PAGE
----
Of course, people collect everything :

Mickey Mouse,
Boats ( my brother owns 7 boats & 4 retired Race Horses ),
Race Horses,
Tools ( that's me ),
of course Money $$$$$$ ( I've got lots of that ),
Stereophile Magazines and
TAS magazines,
even TV Guides going all the way back,
annnnd Comic Books.

Name it and people collect it.

If people wanna collect vinyl, go ahead, don't need my blessing. Besides, I was a Wilson Dealer and have a collection of Wilson Vinyls that sell on eBay for $200, I'll be selling all my Vinyl when I finally get around to it. ( or my grandchildren will sell them after I'm gone )

I'm not a vinyl hater,

Tony in Michigan

Anton's picture

Well, then, vinyl was never a thing in the first place, statistically speaking.

But keep pointing that out. It's your niche thing!

tonykaz's picture

Music Sales exploded when CD arrived.

Geez, I was selling quality Analog stuff back then. CD killed my business ( along with all my competitors ).

Now, today, digital music is superb.

So, why go back to that complex mechanical system?

Reason: there's plenty of $1 Vinyls at all the Flea Markets and some people want to collect things and it's part of the Plaid Shirt, Tattoo culture.

Probably a fad started by the DJs.

Tony in Michigan

ps. Acoustic in Salinas is Vinyl's last hope. I rather like Chad Kasssem, he stands alone as a Vinyl "truth teller".

Anton's picture

In the event of a boner that lasts more than 4 hours, seek care.

So, you've taken the time to tell us how over vinyl you are, how over vinyl the world is or always was, how your brother has boats and horsies, how you have $$$$$....and you managed to work in calling vinyl (now in it's 70th year, or so) a fad, how vinyl is for collector geezers, how it's also a a DJ driven thing (that motivates geezers?) how it's for hipsters, plaid shirt, tattoo types....

Some advice: use your vinyl boner on someone who would appreciate it and use all those six $$$$$$ signs worth of money you have to purchase a life.

Best wishes!

Any chance we could convince you to choose to haunt the "I own horsies and boats" forums instead of vinyl stalking?

tonykaz's picture

the part of the business that's profitable, Automotive.

I pay attention to the little things like phono cartridge stuff, etc.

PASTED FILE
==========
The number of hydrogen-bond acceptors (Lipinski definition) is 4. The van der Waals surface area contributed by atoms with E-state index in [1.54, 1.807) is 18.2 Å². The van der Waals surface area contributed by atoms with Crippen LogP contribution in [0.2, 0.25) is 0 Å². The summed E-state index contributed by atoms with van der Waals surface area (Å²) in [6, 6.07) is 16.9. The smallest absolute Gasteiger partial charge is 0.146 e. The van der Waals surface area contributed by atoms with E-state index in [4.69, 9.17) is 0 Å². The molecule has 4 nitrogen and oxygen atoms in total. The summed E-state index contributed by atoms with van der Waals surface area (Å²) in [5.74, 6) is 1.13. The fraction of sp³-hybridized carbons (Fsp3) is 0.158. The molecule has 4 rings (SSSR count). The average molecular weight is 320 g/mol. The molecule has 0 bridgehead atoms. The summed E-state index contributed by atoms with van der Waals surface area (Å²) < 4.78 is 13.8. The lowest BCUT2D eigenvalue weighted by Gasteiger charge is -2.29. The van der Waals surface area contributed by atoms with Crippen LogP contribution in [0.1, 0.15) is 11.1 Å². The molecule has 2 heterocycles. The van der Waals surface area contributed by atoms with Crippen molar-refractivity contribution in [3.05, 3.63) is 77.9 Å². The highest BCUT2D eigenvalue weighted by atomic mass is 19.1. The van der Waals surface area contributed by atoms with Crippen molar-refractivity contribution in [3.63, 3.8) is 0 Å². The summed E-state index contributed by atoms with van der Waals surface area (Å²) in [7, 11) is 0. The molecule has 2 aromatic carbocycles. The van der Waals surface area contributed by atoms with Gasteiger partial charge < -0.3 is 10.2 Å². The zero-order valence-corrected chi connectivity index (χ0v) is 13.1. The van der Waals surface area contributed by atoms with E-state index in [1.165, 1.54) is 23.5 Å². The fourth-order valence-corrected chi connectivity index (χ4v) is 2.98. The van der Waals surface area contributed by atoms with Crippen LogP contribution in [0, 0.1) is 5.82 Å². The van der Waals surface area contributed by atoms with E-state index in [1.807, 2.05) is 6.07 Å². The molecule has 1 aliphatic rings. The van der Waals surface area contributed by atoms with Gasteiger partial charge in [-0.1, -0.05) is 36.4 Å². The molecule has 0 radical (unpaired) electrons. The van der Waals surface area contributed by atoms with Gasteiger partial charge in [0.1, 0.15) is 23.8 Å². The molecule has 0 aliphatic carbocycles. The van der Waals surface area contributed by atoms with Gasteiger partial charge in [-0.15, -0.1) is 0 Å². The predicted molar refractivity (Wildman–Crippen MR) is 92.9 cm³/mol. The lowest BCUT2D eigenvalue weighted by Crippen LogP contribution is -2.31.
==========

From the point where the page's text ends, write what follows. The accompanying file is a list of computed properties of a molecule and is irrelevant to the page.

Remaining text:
Audio is a gigantic business, people love music, people demand music, they purchase Audio systems in all their cars. They rarely buy Audio for their home. They also have superb audio in their phones.

In any room filled with Audio people, my group are the gigantic Giants.

Stereophile is my territory,

I belong here.

Tony in Michigan

ps. every Car Dealer sells about 20 complete Audio systems every Day!!, a good many are branded Krell, Meridian, Levinson, etc...

Anton's picture

Hanging with the giants.

If you paid attention to "little things," then you'd know how good vinyl sounds.

All those 'ballas' in your posse are into superb phone sound, but not for at home. Got it!


tonykaz's picture

Lots of stuff sounds good without vinyl mechanisms and commitment. It's the actual recording, mixing and mastering that produces Sound Quality, it's not because it's vinyl or RedBook or 24x96. A great Recording will produce outstanding reproduced sound quality. The 90% of crap Vinyl was because of crap engineering. 1980s vinyl from RR, Linn, Sheffield and a good many others was superb. But, you can't carry around vinyl music like you can with a Walkman CD. The world saw the light.

People buy Sound for their Video ( TV ): a "SoundBar".
They might have an Oppo player but mostly rely on what the Cable Company provides.

Geez, I'm not being a smart ass here, I'm relating the reality of today's marketplace, for gods sake.

By the way, Movie sound is higher quality than what's available on music only recordings ( including vinyl ).

I'm GM Corp., I am one of the Giants, I have a financial position here.

Tony in Michigan

ps. don't get all pissed at me, I'm only the messenger, get pissed at the engineers creating all these improvements. Maybe join the Amish, they play music without electricity, the good ole way!

Anton's picture

"I am one of the Giants, I have a financial position here."

"I have (insert six dollar signs here.)"

Spare us the link to a pic of you diving into your vault full of gold coins, Uncle McDuck!

tonykaz's picture

Hmm, Sarcasm is anger.

Hey, Music is still profitable, not vinyl ( of course ) or Analog.

I'm not angry, just disappointed in the Vinyl Guru turning all this into a religion.

It's Science

Tony in Michigan

supamark's picture